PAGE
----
How Does Debt Consolidation Work?

a woman researching how debt consolidation loans work to make paying off her loan more manageable

Being in debt isn’t easy. Repayment is challenging enough, but keeping track of multiple loans and lenders can feel downright overwhelming. So how can you simplify your financial situation and stay on top of what you owe?

One solution is debt consolidation. In this article, we’ll discuss debt consolidation, how it works, and how to figure out if a debt consolidation is the right fit for you.

What is Debt Consolidation?

Debt consolidation is a process by which an individual uses a personal loan to pay off various other debts. If you’ve acquired a lot of different debt that’s compounding at high interest rates from various lenders, consolidating can make your life simpler, easier, and may lower your interest rate.

Three main types of debt that might be consolidated include:

Credit Card Debt

Credit card debit is a huge financial burden for many Americans. Indeed, the average credit cardholder in the U.S. had $5,769 in credit card debt in Q1 2022. This is up about 3% from Q1 2021.

If you have a lot of debt on different credit cards, consolidating is a financially savvy option. The average credit card APR is between 16-18%. If you consolidate high-interest debts like these into a loan with a lower interest rate (say, 8%), you’ll save a significant amount of money over the long term.

Student Loan Debt

Many students have taken out multiple loans to cover their undergraduate or graduate degrees. Consolidating student loans can also provide lower interest rates and other benefits like income-based repayment.

Personal Loan Debt

Personal loans tend to come with the most competitive interest rates. However, if you had a lower credit score in the past and it has since improved (or interest rates have significantly decreased) you may be able to secure savings with a better interest rate.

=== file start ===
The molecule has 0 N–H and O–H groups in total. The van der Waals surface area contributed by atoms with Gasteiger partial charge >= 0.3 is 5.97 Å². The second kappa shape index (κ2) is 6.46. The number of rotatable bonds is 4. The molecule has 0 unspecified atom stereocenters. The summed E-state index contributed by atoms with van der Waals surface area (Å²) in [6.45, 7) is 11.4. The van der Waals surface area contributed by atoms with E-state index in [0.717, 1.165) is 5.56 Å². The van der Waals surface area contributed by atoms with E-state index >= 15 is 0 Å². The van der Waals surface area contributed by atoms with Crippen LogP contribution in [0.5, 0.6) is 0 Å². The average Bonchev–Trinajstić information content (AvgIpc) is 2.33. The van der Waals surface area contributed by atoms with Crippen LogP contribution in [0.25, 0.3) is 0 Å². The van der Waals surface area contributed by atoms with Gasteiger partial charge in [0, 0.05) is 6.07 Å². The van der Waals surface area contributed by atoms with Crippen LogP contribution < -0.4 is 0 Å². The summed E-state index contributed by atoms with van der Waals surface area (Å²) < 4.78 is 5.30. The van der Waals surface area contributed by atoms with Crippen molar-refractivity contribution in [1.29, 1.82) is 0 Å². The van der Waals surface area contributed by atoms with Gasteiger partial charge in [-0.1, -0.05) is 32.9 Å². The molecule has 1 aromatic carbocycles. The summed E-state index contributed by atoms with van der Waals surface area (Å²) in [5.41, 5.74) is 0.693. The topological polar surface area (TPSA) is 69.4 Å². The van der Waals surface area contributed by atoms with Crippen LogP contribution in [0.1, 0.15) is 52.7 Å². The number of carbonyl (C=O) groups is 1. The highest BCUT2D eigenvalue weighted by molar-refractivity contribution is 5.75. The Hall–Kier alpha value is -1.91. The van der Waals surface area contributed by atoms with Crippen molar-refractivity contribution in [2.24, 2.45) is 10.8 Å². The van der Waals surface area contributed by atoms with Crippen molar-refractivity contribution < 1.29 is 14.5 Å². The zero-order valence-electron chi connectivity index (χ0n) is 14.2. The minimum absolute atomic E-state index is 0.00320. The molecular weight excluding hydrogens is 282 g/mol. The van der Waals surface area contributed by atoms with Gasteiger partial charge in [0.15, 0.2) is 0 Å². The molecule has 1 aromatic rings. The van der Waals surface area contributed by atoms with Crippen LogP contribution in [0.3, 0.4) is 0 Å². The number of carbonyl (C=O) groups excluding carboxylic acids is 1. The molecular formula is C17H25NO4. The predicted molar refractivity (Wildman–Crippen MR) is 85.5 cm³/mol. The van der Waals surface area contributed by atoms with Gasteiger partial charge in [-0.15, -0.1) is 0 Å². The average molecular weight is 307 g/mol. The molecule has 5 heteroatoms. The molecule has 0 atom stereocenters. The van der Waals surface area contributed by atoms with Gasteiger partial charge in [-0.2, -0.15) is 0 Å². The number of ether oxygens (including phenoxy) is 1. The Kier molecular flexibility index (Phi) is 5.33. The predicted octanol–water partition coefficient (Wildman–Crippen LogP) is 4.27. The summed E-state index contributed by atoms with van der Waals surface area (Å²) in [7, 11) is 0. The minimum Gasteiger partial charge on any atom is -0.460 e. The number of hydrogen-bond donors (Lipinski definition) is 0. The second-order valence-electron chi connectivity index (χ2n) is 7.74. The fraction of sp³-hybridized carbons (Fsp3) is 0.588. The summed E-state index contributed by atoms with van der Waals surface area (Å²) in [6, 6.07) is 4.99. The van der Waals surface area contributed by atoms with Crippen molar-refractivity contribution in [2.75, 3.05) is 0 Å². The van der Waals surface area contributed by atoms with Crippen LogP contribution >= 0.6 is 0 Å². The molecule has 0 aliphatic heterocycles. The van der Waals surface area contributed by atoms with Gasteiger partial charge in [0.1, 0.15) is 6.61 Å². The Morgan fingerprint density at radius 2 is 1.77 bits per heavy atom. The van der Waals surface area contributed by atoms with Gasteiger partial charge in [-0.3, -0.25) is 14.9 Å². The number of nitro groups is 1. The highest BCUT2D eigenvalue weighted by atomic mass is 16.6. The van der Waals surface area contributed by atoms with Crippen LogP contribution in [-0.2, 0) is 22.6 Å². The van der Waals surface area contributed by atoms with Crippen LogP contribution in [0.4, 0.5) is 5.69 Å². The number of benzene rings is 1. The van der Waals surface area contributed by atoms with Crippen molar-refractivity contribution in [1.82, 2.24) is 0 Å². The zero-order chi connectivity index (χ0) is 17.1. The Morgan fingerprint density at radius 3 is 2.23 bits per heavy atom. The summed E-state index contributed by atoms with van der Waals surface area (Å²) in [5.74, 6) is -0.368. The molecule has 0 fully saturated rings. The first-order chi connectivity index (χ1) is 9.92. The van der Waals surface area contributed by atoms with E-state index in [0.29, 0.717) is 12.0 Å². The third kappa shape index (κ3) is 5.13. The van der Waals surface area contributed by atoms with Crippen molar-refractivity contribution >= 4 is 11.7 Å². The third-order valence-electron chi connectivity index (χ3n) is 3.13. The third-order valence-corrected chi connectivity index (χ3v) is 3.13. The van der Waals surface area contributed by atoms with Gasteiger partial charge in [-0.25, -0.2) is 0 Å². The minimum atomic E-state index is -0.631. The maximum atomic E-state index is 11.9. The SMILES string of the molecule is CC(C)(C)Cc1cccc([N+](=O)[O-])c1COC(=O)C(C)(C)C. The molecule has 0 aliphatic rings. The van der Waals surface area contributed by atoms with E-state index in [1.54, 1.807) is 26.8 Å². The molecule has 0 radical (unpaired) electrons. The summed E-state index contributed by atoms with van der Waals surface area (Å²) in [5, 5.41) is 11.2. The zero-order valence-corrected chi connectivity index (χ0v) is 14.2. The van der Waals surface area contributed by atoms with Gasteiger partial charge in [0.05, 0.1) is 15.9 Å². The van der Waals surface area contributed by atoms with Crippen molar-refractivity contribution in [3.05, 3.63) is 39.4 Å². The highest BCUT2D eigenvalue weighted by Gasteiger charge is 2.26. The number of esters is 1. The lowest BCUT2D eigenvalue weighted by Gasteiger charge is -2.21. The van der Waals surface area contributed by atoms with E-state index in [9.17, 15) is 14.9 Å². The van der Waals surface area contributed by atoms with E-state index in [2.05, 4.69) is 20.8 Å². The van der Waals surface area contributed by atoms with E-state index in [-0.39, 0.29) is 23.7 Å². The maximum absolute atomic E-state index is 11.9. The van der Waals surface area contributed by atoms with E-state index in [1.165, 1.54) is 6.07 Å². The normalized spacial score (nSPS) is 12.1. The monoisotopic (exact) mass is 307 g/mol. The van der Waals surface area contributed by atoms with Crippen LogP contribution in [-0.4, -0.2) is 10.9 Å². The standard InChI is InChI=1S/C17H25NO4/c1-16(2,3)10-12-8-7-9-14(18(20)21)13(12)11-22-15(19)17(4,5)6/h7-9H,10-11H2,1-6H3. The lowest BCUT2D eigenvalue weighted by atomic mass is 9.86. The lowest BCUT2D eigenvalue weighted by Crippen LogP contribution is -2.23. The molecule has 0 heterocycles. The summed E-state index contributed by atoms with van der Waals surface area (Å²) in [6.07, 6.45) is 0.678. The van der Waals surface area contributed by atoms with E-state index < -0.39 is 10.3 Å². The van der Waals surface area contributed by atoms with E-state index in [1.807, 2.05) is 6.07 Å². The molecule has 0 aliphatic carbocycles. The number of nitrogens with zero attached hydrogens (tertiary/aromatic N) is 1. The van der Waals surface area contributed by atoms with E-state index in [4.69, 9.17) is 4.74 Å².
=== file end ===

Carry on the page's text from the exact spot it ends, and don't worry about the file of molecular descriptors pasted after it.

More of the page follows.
Types of Debt Consolidation Loans

Let’s break down the most common types of loans used to consolidate debt.

Bank Loans/Credit Union Loans

The most traditional way to consolidate debt is to take out a fixed-rate debt consolidation loan from a bank or a credit union. You’ll use this money to pay off the other debts you owe.

Personal Loans

Personal loans aren’t too different from the debt consolidation loan you’d get from a bank or credit union. However, you will need to do your homework. Personal loans tend to vary widely in terms of interest rates and payment plans. Shop around and compare before committing to a personal loan so you can find the one that will best suit your financial situation.

Credit Cards with Balance Transfers

Your third option for consolidating debt involves getting a new credit card with a low interest rate that allows balance transfers. Balance transfers give you the power to move debt from one credit card to another. This means you can put all of your debt in a single location (the new credit card) and you’ll be free of multiple payments over multiple cards with steep interest rates.

How Debt Consolidation Works

Put simply, debt consolidation combines multiple debts into a single manageable debt. When seeking a debt consolidation loan, here are some best practices:

  • Compare lender terms. Shop around and compare interest rates, fees, loan terms, and repayment plans. Think about your own financial situation. Which lender’s terms will best suit your needs?
  • Prepare your application information. You’ll need to provide your personal information including address, contact info, date of birth, social security number, housing and income information, and the desired loan amount. You may also need recent pay stubs, bank statements, or tax returns.
  • Apply. If all goes well, the lender will either send the funds to you or disburse them to your other creditors directly.
  • Manage your new loan. Once you’ve paid off all your old debts, make sure you pay your new consolidation debt on time. Consider setting up reminders or automatic payments.

Is Consolidating Debt a Good Idea?

Whether or not consolidating your debt is a good idea depends entirely on your personal situation. Generally speaking, consolidating debt is wise if:

  • You have a strong credit score and can qualify for a lower interest rate. Excellent credit means you’re likely to get a better interest rate on a consolidation loan than you are currently paying on your various other debts.
  • You need to simplify the management of your finances. If you struggle to juggle multiple debts and payment plans, consolidation will drastically simplify your monthly financial responsibilities. It can be a savvy option for those prone to incurring late fees or penalties.
  • You want a more predictable financial situation. Most debt consolidation loans have a fixed interest rate. They create consistency and allow for easy budgeting.


Is there a difference between debt settlement and consolidation?

Yes. Debt settlement reduces the total debt that you owe, while debt consolidation reduces the total number of creditors whom you owe.

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